jack kramer / ctnewsjunkie file photo
Dominic Rapini, a former U.S. Senate candidate (jack kramer / ctnewsjunkie file photo)

NEW BRITAIN, CT —Two Republican lawmakers, a former Republican candidate for U.S. Senate, and a Republican candidate for state representative filed a lawsuit challenging Secretary of the State Denise Merrill’s expanded definition of who can receive an absentee ballot.

In a May 6 memorandum Merrill broadened the definition of who qualifies for an absentee ballot, which according to the lawsuit, “unconstitutionally and erroneously expands the definition of ‘illness’.” The expansion of the definition would allow those who are at risk for contracting COVID-19 to stay at home and mail in their ballots.

The Republicans who filed the lawsuit Wednesday in New Britain Superior Court, Sen. Eric Berthel, Rep. Jason Perillo, Dominic Rapini and Linda Szynkowicz, say Merrill’s actions will “decrease public confidence in the election process and increase the election’s susceptibility to irregularities, from errors to fraud.”

They said the decision about whether to expand absentee ballots should be left up to the electorate and not Merrill.

Merrill disagrees.

In her memorandum, she determined “that any registered voter who has a pre-existing illness can vote by absentee ballot because that voter’s illness would prevent them from appearing at their designed polling place safely because of the COVID-19 virus.”

Merrill said the Republicans lawsuit will “force people with serious health conditions to come to a polling place in person, despite the CDC warning that their health conditions increase their risk of COVID-19. Voters with heart disease, asthma, or who are immunocompromised because of cancer treatment are at high risk and should have the option of voting safely by absentee ballot.”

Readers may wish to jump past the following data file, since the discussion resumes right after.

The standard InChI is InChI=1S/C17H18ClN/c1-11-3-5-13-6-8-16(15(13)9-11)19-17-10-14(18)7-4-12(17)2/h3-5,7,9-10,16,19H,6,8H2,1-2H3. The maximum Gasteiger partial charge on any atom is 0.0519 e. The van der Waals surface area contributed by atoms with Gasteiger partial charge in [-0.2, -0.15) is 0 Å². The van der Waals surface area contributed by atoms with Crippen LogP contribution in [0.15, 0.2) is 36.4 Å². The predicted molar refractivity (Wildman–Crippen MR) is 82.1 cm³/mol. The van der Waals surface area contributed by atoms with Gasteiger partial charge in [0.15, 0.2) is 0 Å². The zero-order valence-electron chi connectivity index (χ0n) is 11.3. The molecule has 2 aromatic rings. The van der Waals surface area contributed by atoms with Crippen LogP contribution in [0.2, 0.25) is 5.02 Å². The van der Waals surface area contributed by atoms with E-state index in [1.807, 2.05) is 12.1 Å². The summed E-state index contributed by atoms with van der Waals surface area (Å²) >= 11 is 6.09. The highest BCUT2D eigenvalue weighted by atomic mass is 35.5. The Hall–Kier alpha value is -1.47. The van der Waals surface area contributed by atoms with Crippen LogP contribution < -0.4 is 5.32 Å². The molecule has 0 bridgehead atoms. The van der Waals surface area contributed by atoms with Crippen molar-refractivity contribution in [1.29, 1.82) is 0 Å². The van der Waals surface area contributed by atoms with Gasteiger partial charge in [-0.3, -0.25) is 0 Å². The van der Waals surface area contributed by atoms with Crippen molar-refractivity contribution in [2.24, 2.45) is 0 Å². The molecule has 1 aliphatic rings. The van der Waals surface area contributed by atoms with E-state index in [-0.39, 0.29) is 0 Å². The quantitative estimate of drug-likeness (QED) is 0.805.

Further, “It would force doctors, nurses, and EMTs, who have already been putting their lives at risk for our safety, to enter a polling place and interact with poll workers who will see hundreds of other people on Election Day. No voter or poll worker should be forced to potentially infect their friends and neighbors,” Merrill said. “This suit will make tens of thousands of my constituents unnecessarily vulnerable to COVID-19. It is wildly irresponsible and I intend to defend Connecticut’s voters’ right to vote to the full extent of the law.”

Democratic Party Chairwoman Nancy DiNardo also chimed in on the lawsuit.

“Is the Connecticut Republican Party so afraid of losing seats in the 2020 election that they would endanger the health of Connecticut voters? That is the message sent with the frivolous lawsuit against the Secretary of the State for expanding the use of mail-in ballots,” DiNardo said.

Gov. Ned Lamont has used his executive authority to allow for this type of absentee balloting for the Aug. 11 primary and is asking the General Assembly to extend that definition for the Nov. 3 general election.